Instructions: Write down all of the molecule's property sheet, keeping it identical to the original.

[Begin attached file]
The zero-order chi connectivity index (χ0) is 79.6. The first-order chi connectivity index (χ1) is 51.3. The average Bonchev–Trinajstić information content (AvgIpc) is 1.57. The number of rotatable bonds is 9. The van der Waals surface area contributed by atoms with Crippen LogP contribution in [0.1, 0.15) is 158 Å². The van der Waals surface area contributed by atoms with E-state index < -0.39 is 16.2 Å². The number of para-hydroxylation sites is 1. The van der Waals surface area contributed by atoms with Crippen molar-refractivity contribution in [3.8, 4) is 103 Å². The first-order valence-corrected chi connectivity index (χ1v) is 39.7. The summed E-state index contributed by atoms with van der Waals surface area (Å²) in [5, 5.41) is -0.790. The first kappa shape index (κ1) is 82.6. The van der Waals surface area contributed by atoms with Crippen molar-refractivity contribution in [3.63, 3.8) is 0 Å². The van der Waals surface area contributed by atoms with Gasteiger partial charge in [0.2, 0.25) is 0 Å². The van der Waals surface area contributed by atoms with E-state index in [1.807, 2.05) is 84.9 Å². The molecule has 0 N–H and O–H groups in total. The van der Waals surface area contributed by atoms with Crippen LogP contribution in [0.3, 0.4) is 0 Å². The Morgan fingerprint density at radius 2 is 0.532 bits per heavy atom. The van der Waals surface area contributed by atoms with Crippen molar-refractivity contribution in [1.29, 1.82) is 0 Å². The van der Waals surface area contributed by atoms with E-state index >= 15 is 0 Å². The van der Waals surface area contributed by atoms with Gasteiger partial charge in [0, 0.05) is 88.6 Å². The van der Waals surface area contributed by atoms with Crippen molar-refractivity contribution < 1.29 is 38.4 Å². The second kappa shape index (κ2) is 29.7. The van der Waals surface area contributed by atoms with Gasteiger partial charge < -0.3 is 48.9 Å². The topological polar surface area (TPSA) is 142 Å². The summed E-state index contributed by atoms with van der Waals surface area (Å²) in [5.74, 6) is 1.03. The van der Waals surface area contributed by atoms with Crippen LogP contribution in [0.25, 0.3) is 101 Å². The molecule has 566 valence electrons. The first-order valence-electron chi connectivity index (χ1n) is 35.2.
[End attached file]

The zero-order chi connectivity index (χ0) is 79.6. The first-order chi connectivity index (χ1) is 51.3. The average Bonchev–Trinajstić information content (AvgIpc) is 1.57. The number of rotatable bonds is 9. The van der Waals surface area contributed by atoms with Crippen LogP contribution in [0.1, 0.15) is 158 Å². The van der Waals surface area contributed by atoms with E-state index < -0.39 is 16.2 Å². The number of para-hydroxylation sites is 1. The van der Waals surface area contributed by atoms with Crippen molar-refractivity contribution in [3.8, 4) is 103 Å². The first-order valence-corrected chi connectivity index (χ1v) is 39.7. The summed E-state index contributed by atoms with van der Waals surface area (Å²) in [5, 5.41) is -0.790. The first kappa shape index (κ1) is 82.6. The van der Waals surface area contributed by atoms with Crippen molar-refractivity contribution in [3.63, 3.8) is 0 Å². The van der Waals surface area contributed by atoms with Gasteiger partial charge in [0.2, 0.25) is 0 Å². The van der Waals surface area contributed by atoms with E-state index in [1.807, 2.05) is 84.9 Å². The molecule has 0 N–H and O–H groups in total. The van der Waals surface area contributed by atoms with Crippen LogP contribution in [0.3, 0.4) is 0 Å². The Morgan fingerprint density at radius 2 is 0.532 bits per heavy atom. The van der Waals surface area contributed by atoms with Crippen molar-refractivity contribution in [1.29, 1.82) is 0 Å². The van der Waals surface area contributed by atoms with E-state index >= 15 is 0 Å². The van der Waals surface area contributed by atoms with Gasteiger partial charge in [0, 0.05) is 88.6 Å². The van der Waals surface area contributed by atoms with Crippen molar-refractivity contribution < 1.29 is 38.4 Å². The second kappa shape index (κ2) is 29.7. The van der Waals surface area contributed by atoms with Gasteiger partial charge < -0.3 is 48.9 Å². The topological polar surface area (TPSA) is 142 Å². The summed E-state index contributed by atoms with van der Waals surface area (Å²) in [5.74, 6) is 1.03. The van der Waals surface area contributed by atoms with Crippen LogP contribution in [0.25, 0.3) is 101 Å². The molecule has 566 valence electrons. The first-order valence-electron chi connectivity index (χ1n) is 35.2.